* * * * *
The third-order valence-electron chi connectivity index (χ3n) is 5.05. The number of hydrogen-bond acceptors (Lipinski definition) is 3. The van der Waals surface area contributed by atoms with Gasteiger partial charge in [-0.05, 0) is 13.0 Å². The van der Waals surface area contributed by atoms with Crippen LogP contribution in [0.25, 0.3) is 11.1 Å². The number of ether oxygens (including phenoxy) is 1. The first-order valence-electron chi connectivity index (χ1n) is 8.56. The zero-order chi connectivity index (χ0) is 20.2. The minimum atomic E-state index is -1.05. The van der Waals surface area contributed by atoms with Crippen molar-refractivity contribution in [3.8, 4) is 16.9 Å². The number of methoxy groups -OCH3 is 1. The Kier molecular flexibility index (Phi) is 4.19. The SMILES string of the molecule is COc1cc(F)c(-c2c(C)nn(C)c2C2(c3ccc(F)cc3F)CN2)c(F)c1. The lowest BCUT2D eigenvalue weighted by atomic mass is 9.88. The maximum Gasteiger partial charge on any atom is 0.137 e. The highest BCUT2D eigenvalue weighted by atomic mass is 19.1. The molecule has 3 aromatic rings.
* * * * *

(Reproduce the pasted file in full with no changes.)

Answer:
The third-order valence-electron chi connectivity index (χ3n) is 5.05. The number of hydrogen-bond acceptors (Lipinski definition) is 3. The van der Waals surface area contributed by atoms with Gasteiger partial charge in [-0.05, 0) is 13.0 Å². The van der Waals surface area contributed by atoms with Crippen LogP contribution in [0.25, 0.3) is 11.1 Å². The number of ether oxygens (including phenoxy) is 1. The first-order valence-electron chi connectivity index (χ1n) is 8.56. The zero-order chi connectivity index (χ0) is 20.2. The minimum atomic E-state index is -1.05. The van der Waals surface area contributed by atoms with Crippen molar-refractivity contribution in [3.8, 4) is 16.9 Å². The number of methoxy groups -OCH3 is 1. The Kier molecular flexibility index (Phi) is 4.19. The SMILES string of the molecule is COc1cc(F)c(-c2c(C)nn(C)c2C2(c3ccc(F)cc3F)CN2)c(F)c1. The lowest BCUT2D eigenvalue weighted by atomic mass is 9.88. The maximum Gasteiger partial charge on any atom is 0.137 e. The highest BCUT2D eigenvalue weighted by atomic mass is 19.1. The molecule has 3 aromatic rings.